A German delegation of officials is in Washington for talks following claims that the US National Security Agency monitored Chancellor Angela Merkel's mobile phone.
The chancellor's foreign policy adviser and Germany's intelligence co-ordinator will hold talks at the White House.
The head of US intelligence has defended the monitoring of foreign leaders as a key goal of operations.
The US is facing growing anger over reports it spied on its allies abroad.
It has also been reported that the NSA monitored French diplomats in Washington and at the UN, and that it conducted surveillance on millions of French and Spanish telephone calls, among other operations against US allies.
Spanish Prime Minister Mariano Rajoy said that if Spain had been a target of the NSA, this would be "inappropriate and unacceptable between partners".
However, NSA director Gen Keith Alexander said "the assertions... that NSA collected tens of millions of phone calls are completely false".
The revelations stem from documents leaked by fugitive ex-US intelligence contractor Edward Snowden, who now lives in Russia and is wanted in the US in connection with the unauthorised disclosures.
On Wednesday, fresh leaks from Mr Snowden showed that the NSA had hacked into links between data centres belonging to Yahoo and Google, the Washington Post reports.
Millions of records were gleaned daily from the internet giants' internal networks, according to the documents given to the Post by Mr Snowden.
The data, which ranged from "metadata' to text, audio and video, were then sifted by an NSA programme called Muscular, operated with the NSA's British counterpart, GCHQ, the documents say.
However, the director of the NSA said in a TV interview to be broadcast on Wednesday that the agency had not had access to either company's servers.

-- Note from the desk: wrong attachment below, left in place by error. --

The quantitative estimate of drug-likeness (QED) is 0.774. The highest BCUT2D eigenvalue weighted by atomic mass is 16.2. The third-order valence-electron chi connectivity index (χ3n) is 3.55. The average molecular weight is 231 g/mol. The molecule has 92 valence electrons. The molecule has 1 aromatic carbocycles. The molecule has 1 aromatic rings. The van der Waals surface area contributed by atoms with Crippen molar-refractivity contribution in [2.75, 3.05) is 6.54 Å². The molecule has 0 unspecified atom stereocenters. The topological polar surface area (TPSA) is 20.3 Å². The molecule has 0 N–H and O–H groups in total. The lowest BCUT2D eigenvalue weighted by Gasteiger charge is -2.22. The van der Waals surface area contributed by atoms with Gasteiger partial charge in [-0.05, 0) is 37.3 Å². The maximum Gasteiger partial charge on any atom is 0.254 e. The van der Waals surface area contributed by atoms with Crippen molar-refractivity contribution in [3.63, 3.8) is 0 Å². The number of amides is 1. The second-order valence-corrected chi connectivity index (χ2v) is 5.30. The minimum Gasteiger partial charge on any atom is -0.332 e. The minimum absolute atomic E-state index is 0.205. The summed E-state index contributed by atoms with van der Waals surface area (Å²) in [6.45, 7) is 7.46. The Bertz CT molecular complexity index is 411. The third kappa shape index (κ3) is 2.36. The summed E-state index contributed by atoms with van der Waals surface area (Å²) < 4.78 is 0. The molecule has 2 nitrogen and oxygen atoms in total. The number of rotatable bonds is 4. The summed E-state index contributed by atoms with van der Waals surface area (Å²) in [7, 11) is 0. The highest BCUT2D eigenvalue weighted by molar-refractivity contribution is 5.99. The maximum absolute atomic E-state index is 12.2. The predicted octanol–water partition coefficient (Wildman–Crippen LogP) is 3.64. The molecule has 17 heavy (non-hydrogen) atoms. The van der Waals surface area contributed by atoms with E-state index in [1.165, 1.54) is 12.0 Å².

"We are not authorised to go into a US company's servers and take data," Keith Alexander told Bloomberg TV.
"They [Yahoo and Google] are compelled to work with us," Gen Alexander added.
Also on Wednesday, the UN said it had received assurances that its communications "are not and will not be monitored" by American intelligence agencies.
German media have reported that the US bugged German Chancellor Merkel's phone for more than a decade - and that the surveillance only ended a few months ago.
Germany's delegation includes Christoph Heusgen, Mrs Merkel's foreign policy adviser, and Guenter Heiss, the secret service co-ordinator, said Caitlin Hayden, a spokeswoman for the US National Security Council.
US National Security Adviser Susan Rice, Director of National Intelligence James Clapper and Lisa Monaco, assistant to the president for homeland security and counterterrorism, are also expected to take part.
Ms Hayden said the meeting was part of the agreement reached between President Barack Obama and Chancellor Merkel last week to deepen US-German co-operation on intelligence matters.
Mr Clapper and Gen Alexander testified before the intelligence panel of the House of Representatives on Tuesday.
Gen Alexander said much of the data cited by non-US news outlets was actually collected by European intelligence services and later shared with the NSA.
Meanwhile, Mr Clapper told lawmakers that discerning foreign leaders' intentions was "a basic tenet of what we collect and analyse".
He said that foreign allies spy on US officials and intelligence agencies as a matter of routine.
Mr Clapper said the torrent of disclosures about American surveillance had been extremely damaging and that he anticipated more.
But he said there was no other country that had the magnitude of oversight that the US had, and that any mistakes that had been made were human or technical.
The BBC's Jonny Dymond in Washington says if anyone was expecting apologies or embarrassment from the leaders of America's intelligence community, they were in for a disappointment.
The intelligence pair were not given a tough time by the committee but that sentiment is turning within Congress toward tightening up the reach of American intelligence agencies, our correspondent says.
Meanwhile, the spokesman for Russian President Vladimir Putin has denied that Moscow used free USB memory sticks and mobile phone charging cables to spy on delegates attending the G20 Summit in St Petersburg last September.
Reports in two Italian newspapers suggested that the USB sticks and cables had bugs on them that could steal data from the delegates.
Spokesman Dmitri Peskov said the reports were an attempt to distract from the problems between European countries and the US.